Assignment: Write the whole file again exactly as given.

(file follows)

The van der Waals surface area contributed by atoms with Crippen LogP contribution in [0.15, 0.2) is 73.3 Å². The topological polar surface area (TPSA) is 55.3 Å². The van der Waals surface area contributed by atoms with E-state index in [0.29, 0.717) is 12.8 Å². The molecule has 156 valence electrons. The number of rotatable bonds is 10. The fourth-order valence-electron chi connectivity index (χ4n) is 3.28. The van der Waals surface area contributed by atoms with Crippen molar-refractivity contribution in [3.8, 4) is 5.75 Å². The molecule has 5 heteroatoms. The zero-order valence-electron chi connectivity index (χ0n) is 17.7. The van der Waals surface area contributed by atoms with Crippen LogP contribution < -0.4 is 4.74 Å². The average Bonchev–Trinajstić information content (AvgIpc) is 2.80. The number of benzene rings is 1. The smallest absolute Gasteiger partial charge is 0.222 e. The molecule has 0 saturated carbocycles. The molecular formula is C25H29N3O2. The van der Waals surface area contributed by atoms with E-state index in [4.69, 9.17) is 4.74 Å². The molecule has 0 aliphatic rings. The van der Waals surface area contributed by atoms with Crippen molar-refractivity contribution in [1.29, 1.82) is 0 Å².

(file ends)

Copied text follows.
The van der Waals surface area contributed by atoms with Crippen LogP contribution in [0.15, 0.2) is 73.3 Å². The topological polar surface area (TPSA) is 55.3 Å². The van der Waals surface area contributed by atoms with E-state index in [0.29, 0.717) is 12.8 Å². The molecule has 156 valence electrons. The number of rotatable bonds is 10. The fourth-order valence-electron chi connectivity index (χ4n) is 3.28. The van der Waals surface area contributed by atoms with Crippen molar-refractivity contribution in [3.8, 4) is 5.75 Å². The molecule has 5 heteroatoms. The zero-order valence-electron chi connectivity index (χ0n) is 17.7. The van der Waals surface area contributed by atoms with Crippen LogP contribution < -0.4 is 4.74 Å². The average Bonchev–Trinajstić information content (AvgIpc) is 2.80. The number of benzene rings is 1. The smallest absolute Gasteiger partial charge is 0.222 e. The molecule has 0 saturated carbocycles. The molecular formula is C25H29N3O2. The van der Waals surface area contributed by atoms with E-state index in [4.69, 9.17) is 4.74 Å². The molecule has 0 aliphatic rings. The van der Waals surface area contributed by atoms with Crippen molar-refractivity contribution in [1.29, 1.82) is 0 Å².